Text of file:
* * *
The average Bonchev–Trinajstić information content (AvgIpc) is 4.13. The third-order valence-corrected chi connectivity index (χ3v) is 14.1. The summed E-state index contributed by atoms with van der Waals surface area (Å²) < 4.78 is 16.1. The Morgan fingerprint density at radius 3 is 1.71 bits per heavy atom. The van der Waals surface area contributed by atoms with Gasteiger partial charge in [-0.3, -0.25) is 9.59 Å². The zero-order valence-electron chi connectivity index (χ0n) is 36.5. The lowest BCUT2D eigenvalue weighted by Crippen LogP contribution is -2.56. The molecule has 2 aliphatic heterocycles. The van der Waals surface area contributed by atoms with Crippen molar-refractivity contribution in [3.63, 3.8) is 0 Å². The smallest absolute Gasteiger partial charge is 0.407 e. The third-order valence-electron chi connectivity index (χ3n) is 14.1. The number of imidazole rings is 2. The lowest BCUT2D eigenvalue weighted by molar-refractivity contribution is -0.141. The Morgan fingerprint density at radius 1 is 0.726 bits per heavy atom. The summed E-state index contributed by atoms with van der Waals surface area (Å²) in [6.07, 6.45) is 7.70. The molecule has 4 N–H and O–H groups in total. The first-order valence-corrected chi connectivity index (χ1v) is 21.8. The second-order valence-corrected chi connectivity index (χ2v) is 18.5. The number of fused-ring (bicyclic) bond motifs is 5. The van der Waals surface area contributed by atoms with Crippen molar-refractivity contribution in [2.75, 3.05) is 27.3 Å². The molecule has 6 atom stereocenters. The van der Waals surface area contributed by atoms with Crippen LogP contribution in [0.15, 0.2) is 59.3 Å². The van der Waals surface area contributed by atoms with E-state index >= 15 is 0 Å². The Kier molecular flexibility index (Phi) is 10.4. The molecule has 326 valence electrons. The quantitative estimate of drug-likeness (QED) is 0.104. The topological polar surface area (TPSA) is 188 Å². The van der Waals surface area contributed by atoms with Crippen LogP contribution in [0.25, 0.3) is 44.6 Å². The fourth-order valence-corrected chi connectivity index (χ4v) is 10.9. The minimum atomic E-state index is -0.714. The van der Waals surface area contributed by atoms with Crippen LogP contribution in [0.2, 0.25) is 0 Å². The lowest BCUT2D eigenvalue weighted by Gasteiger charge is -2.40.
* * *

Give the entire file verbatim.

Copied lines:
The average Bonchev–Trinajstić information content (AvgIpc) is 4.13. The third-order valence-corrected chi connectivity index (χ3v) is 14.1. The summed E-state index contributed by atoms with van der Waals surface area (Å²) < 4.78 is 16.1. The Morgan fingerprint density at radius 3 is 1.71 bits per heavy atom. The van der Waals surface area contributed by atoms with Gasteiger partial charge in [-0.3, -0.25) is 9.59 Å². The zero-order valence-electron chi connectivity index (χ0n) is 36.5. The lowest BCUT2D eigenvalue weighted by Crippen LogP contribution is -2.56. The molecule has 2 aliphatic heterocycles. The van der Waals surface area contributed by atoms with Crippen molar-refractivity contribution in [3.63, 3.8) is 0 Å². The smallest absolute Gasteiger partial charge is 0.407 e. The third-order valence-electron chi connectivity index (χ3n) is 14.1. The number of imidazole rings is 2. The lowest BCUT2D eigenvalue weighted by molar-refractivity contribution is -0.141. The Morgan fingerprint density at radius 1 is 0.726 bits per heavy atom. The summed E-state index contributed by atoms with van der Waals surface area (Å²) in [6.07, 6.45) is 7.70. The molecule has 4 N–H and O–H groups in total. The first-order valence-corrected chi connectivity index (χ1v) is 21.8. The second-order valence-corrected chi connectivity index (χ2v) is 18.5. The number of fused-ring (bicyclic) bond motifs is 5. The van der Waals surface area contributed by atoms with Crippen molar-refractivity contribution in [2.75, 3.05) is 27.3 Å². The molecule has 6 atom stereocenters. The van der Waals surface area contributed by atoms with Crippen LogP contribution in [0.15, 0.2) is 59.3 Å². The van der Waals surface area contributed by atoms with E-state index >= 15 is 0 Å². The Kier molecular flexibility index (Phi) is 10.4. The molecule has 326 valence electrons. The quantitative estimate of drug-likeness (QED) is 0.104. The topological polar surface area (TPSA) is 188 Å². The van der Waals surface area contributed by atoms with Crippen LogP contribution in [0.25, 0.3) is 44.6 Å². The fourth-order valence-corrected chi connectivity index (χ4v) is 10.9. The minimum atomic E-state index is -0.714. The van der Waals surface area contributed by atoms with Crippen LogP contribution in [0.2, 0.25) is 0 Å². The lowest BCUT2D eigenvalue weighted by Gasteiger charge is -2.40.